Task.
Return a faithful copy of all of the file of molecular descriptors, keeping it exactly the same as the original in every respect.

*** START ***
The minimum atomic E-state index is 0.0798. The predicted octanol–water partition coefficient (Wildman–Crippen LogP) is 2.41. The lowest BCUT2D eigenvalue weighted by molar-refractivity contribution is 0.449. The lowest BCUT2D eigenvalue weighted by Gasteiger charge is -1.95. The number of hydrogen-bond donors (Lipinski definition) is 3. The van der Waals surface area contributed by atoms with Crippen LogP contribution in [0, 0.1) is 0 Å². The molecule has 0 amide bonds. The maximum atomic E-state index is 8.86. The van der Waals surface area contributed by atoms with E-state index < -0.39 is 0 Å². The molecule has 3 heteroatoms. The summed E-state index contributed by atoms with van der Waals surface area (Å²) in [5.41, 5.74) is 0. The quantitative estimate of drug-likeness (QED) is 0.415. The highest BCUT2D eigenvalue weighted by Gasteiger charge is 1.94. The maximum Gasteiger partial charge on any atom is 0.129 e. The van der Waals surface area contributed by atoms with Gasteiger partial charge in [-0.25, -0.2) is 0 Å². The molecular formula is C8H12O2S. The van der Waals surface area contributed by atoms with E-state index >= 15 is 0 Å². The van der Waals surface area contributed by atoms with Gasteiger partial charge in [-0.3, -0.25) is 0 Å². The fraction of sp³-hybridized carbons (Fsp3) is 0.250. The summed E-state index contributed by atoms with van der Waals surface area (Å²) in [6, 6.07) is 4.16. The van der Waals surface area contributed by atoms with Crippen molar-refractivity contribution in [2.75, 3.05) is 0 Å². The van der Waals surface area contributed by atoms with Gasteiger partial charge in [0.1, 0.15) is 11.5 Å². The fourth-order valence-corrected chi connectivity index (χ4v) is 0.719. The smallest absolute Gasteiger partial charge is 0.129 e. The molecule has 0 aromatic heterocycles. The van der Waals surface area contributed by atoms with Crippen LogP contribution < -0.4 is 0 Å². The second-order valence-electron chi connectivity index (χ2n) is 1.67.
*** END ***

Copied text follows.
The minimum atomic E-state index is 0.0798. The predicted octanol–water partition coefficient (Wildman–Crippen LogP) is 2.41. The lowest BCUT2D eigenvalue weighted by molar-refractivity contribution is 0.449. The lowest BCUT2D eigenvalue weighted by Gasteiger charge is -1.95. The number of hydrogen-bond donors (Lipinski definition) is 3. The van der Waals surface area contributed by atoms with Crippen LogP contribution in [0, 0.1) is 0 Å². The molecule has 0 amide bonds. The maximum atomic E-state index is 8.86. The van der Waals surface area contributed by atoms with E-state index < -0.39 is 0 Å². The molecule has 3 heteroatoms. The summed E-state index contributed by atoms with van der Waals surface area (Å²) in [5.41, 5.74) is 0. The quantitative estimate of drug-likeness (QED) is 0.415. The highest BCUT2D eigenvalue weighted by Gasteiger charge is 1.94. The maximum Gasteiger partial charge on any atom is 0.129 e. The van der Waals surface area contributed by atoms with Gasteiger partial charge in [-0.25, -0.2) is 0 Å². The molecular formula is C8H12O2S. The van der Waals surface area contributed by atoms with E-state index >= 15 is 0 Å². The van der Waals surface area contributed by atoms with Gasteiger partial charge in [-0.3, -0.25) is 0 Å². The fraction of sp³-hybridized carbons (Fsp3) is 0.250. The summed E-state index contributed by atoms with van der Waals surface area (Å²) in [6, 6.07) is 4.16. The van der Waals surface area contributed by atoms with Crippen molar-refractivity contribution in [2.75, 3.05) is 0 Å². The van der Waals surface area contributed by atoms with Gasteiger partial charge in [0.1, 0.15) is 11.5 Å². The fourth-order valence-corrected chi connectivity index (χ4v) is 0.719. The smallest absolute Gasteiger partial charge is 0.129 e. The molecule has 0 aromatic heterocycles. The van der Waals surface area contributed by atoms with Crippen LogP contribution < -0.4 is 0 Å². The second-order valence-electron chi connectivity index (χ2n) is 1.67.